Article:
American Council of Academic Plastic Surgeons
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COVID-19 and the Yale Response: A Semistructured Interview Study on Plastic Surgery Resident Education and Departmental Adaptation to the Lockdown
Daniel C. Sasson, BA; Henry C. Hsia, MD
Section of Plastic and Reconstructive Surgery, Department of Surgery, Yale School of Medicine, New Haven, CT.

Background: COVID-19-lockdowns tasked residencies with developing creative alternatives to their standard curricula. We aimed to capture Yale Plastic Surgeryís response to understand what specific changes should be continued following the pandemicís conclusion.
Methods: A qualitative, semi-structured interview-based approach was utilized. All departmental members during the 2019-2020 academic year were invited for interviews.
Results: Responses were collected from ten residents, one fellow, and nine attendings between October 2020 and February 2021. Median interview duration was twenty-two minutes. Residents/fellows noted the change as sudden, with 82% stating the increased unstructured time was challenging to process professionally. 78% of attendings noted a drastic increase in their research output. To increase collaboration between programs and fill student time, institutions opened access to their virtual lectures to each other. Students/attendings reflected highly positively on the experience, and 100% felt that analogous collaboration should continue when possible post-pandemic. Despite this, many emphasized the irreplaceability of in-person visiting lecturers and that the two formats should complement each other going forwards. A modified didactic curriculum involving journal clubs was developed to provide residents with educational time previously spent in the operating room. 90% of residents felt this provided more structure to their education than the original curriculum would have. 90% noted a significant benefit to their knowledge-base. 67% of attendings specifically highlighted the benefit of reduced unstructured free time and increased resident educational engagement. Students were invited to join craniofacial pre-surgical facial manipulation planning meetings between attendings and software representatives. 100% of residents felt observing the planning sessions was beneficial, with many explicitly noting it provided a unique perspective into the surgeonís thought process behind planned manipulations to which they usually are not privy. 100% of students felt confident at the time of interview that the lockdown would have no lasting effects on their preparation to become a surgeon. 95% of attending physicians felt the long-term surgical ability of students would not be affected by the lockdown.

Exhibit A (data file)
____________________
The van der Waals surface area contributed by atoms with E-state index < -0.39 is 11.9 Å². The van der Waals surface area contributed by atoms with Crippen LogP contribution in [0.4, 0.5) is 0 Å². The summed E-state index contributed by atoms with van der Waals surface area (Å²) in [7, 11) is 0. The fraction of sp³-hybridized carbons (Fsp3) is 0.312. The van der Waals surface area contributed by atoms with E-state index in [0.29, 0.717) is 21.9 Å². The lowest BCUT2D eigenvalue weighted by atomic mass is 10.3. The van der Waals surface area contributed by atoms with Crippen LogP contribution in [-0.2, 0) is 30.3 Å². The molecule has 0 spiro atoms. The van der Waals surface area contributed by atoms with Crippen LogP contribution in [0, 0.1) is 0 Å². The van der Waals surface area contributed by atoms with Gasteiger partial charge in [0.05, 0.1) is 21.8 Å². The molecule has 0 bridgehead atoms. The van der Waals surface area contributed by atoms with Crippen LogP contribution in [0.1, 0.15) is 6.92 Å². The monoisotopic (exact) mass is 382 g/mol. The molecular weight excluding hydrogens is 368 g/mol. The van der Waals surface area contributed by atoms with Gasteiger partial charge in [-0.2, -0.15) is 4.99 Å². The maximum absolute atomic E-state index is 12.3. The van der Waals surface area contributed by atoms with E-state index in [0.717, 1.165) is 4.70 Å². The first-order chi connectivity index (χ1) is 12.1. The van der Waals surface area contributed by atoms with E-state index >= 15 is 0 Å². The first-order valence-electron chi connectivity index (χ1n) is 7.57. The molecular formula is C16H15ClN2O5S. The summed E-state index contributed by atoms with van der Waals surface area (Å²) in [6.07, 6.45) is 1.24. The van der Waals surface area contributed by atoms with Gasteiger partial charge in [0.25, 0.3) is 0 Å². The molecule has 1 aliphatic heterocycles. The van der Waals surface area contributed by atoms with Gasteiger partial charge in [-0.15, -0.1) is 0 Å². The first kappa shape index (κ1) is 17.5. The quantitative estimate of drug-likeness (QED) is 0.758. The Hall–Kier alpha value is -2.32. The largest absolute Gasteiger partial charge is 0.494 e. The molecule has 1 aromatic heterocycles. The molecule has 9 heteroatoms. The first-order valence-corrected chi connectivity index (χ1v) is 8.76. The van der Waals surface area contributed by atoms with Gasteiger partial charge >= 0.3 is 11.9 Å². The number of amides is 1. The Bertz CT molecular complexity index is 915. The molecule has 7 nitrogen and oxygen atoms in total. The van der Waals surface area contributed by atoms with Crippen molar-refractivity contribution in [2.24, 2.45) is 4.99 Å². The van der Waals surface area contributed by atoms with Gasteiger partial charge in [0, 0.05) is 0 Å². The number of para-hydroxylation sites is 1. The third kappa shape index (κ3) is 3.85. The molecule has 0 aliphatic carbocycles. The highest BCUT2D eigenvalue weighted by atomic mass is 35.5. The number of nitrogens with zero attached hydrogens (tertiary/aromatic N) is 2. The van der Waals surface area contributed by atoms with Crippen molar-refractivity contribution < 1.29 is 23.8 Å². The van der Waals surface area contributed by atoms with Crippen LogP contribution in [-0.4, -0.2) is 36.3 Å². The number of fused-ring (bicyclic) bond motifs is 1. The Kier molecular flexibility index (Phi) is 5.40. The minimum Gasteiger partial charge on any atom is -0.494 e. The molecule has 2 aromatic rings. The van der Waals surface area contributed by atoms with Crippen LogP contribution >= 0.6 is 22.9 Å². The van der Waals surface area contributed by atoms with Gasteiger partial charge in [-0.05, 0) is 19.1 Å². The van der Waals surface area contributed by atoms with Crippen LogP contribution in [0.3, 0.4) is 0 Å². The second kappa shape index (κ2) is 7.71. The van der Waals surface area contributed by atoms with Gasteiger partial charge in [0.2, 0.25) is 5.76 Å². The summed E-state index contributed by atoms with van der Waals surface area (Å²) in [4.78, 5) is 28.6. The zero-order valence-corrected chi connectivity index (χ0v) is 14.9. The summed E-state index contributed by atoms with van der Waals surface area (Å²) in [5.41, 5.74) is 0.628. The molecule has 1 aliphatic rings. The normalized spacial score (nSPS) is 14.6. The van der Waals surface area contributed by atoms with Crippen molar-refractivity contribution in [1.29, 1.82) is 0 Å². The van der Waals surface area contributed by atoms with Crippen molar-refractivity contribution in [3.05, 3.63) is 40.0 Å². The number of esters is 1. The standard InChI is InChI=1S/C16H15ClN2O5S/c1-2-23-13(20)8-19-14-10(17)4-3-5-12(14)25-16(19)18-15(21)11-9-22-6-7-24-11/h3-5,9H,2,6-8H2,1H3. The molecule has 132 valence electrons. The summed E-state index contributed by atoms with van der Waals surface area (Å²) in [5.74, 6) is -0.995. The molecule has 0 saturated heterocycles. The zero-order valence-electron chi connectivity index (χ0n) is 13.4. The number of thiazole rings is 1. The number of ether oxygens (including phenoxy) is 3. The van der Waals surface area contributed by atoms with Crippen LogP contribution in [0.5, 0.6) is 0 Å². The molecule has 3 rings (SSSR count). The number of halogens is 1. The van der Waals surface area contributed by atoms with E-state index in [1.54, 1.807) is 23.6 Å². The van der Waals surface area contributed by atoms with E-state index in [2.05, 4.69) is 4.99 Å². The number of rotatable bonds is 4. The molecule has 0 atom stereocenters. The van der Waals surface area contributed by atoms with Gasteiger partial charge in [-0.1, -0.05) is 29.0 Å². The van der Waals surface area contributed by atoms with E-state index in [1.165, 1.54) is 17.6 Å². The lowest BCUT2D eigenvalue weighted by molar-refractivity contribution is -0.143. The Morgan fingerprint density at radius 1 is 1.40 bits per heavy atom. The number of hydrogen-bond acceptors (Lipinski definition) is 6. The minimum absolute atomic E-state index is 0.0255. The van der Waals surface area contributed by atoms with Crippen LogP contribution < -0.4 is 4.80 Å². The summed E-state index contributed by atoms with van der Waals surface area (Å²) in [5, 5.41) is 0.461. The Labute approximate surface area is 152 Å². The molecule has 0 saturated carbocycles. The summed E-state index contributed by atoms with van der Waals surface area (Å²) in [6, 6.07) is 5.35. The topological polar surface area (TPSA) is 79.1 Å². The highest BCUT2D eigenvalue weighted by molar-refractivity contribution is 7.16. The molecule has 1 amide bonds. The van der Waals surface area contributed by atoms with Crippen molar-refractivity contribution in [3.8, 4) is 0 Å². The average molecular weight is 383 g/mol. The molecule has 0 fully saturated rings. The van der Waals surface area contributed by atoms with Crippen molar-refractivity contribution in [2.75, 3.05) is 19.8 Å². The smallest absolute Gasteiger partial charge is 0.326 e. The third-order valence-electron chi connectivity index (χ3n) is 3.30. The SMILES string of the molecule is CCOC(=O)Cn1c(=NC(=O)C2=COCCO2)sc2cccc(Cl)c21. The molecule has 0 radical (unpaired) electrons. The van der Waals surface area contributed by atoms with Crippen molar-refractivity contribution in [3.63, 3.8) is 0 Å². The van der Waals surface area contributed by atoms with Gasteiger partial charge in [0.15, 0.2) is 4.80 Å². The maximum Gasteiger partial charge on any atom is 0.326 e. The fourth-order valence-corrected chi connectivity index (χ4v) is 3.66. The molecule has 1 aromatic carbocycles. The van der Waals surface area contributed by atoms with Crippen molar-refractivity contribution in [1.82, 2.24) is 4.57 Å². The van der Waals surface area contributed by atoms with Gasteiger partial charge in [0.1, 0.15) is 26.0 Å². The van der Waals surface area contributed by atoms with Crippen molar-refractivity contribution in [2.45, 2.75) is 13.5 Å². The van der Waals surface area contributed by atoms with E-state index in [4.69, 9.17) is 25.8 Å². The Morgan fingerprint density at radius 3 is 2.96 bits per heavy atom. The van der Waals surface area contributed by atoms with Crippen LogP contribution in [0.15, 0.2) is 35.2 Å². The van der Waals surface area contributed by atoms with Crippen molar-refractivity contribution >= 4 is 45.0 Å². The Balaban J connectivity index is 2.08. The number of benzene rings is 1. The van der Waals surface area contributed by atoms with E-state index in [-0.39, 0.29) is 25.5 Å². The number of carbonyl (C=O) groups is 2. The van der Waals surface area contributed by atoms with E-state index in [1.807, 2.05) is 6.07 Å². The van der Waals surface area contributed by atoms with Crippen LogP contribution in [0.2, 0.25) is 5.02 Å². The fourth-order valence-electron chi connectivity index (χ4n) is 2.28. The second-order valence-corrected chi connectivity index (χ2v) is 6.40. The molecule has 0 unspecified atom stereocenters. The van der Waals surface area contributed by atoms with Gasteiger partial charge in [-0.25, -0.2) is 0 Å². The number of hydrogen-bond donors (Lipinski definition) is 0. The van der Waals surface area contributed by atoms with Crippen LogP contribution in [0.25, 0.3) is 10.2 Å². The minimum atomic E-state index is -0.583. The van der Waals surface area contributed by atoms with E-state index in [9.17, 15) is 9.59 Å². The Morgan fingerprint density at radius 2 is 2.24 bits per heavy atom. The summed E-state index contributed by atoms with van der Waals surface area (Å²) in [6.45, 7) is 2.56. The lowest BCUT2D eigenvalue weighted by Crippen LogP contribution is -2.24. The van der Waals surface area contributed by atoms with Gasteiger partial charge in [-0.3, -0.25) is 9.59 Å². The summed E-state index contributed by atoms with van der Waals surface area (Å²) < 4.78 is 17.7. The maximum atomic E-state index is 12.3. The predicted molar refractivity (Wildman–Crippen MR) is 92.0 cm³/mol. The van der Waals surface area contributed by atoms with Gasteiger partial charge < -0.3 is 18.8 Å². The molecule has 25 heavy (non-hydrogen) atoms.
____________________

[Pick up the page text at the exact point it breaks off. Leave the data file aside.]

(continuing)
Conclusions: COVID-19 forced the experimentation of novel approaches to resident education. Rapid changes enacted at Yale enabled resident training to advance, and documentation of the success of these changes can inform future curriculum design.


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